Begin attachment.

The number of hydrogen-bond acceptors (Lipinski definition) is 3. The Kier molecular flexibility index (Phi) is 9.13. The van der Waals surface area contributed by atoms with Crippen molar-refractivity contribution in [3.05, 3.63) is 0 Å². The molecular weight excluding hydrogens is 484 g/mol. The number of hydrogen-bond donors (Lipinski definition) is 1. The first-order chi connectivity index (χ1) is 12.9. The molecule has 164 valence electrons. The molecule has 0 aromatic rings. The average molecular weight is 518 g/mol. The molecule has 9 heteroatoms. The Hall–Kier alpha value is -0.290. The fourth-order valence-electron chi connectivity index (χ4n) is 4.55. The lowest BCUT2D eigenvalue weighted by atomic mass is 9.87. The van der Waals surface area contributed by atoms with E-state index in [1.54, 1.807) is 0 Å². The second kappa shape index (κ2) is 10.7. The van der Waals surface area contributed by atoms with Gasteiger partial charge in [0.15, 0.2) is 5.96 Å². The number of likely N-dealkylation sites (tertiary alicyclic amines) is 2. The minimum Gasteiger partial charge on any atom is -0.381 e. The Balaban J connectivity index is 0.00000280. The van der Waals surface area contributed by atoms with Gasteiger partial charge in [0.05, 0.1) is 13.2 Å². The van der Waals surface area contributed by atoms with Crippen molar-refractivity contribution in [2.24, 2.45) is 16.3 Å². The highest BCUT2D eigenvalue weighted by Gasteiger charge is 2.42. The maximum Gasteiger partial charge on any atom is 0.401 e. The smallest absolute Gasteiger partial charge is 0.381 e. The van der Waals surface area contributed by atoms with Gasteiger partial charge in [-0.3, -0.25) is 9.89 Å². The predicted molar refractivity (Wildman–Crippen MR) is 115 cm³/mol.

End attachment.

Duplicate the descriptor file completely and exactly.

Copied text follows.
The number of hydrogen-bond acceptors (Lipinski definition) is 3. The Kier molecular flexibility index (Phi) is 9.13. The van der Waals surface area contributed by atoms with Crippen molar-refractivity contribution in [3.05, 3.63) is 0 Å². The molecular weight excluding hydrogens is 484 g/mol. The number of hydrogen-bond donors (Lipinski definition) is 1. The first-order chi connectivity index (χ1) is 12.9. The molecule has 164 valence electrons. The molecule has 0 aromatic rings. The average molecular weight is 518 g/mol. The molecule has 9 heteroatoms. The Hall–Kier alpha value is -0.290. The fourth-order valence-electron chi connectivity index (χ4n) is 4.55. The lowest BCUT2D eigenvalue weighted by atomic mass is 9.87. The van der Waals surface area contributed by atoms with E-state index in [1.54, 1.807) is 0 Å². The second kappa shape index (κ2) is 10.7. The van der Waals surface area contributed by atoms with Gasteiger partial charge in [0.15, 0.2) is 5.96 Å². The number of likely N-dealkylation sites (tertiary alicyclic amines) is 2. The minimum Gasteiger partial charge on any atom is -0.381 e. The Balaban J connectivity index is 0.00000280. The van der Waals surface area contributed by atoms with Gasteiger partial charge in [0.05, 0.1) is 13.2 Å². The van der Waals surface area contributed by atoms with Crippen molar-refractivity contribution in [2.24, 2.45) is 16.3 Å². The highest BCUT2D eigenvalue weighted by Gasteiger charge is 2.42. The maximum Gasteiger partial charge on any atom is 0.401 e. The smallest absolute Gasteiger partial charge is 0.381 e. The van der Waals surface area contributed by atoms with Gasteiger partial charge in [-0.3, -0.25) is 9.89 Å². The predicted molar refractivity (Wildman–Crippen MR) is 115 cm³/mol.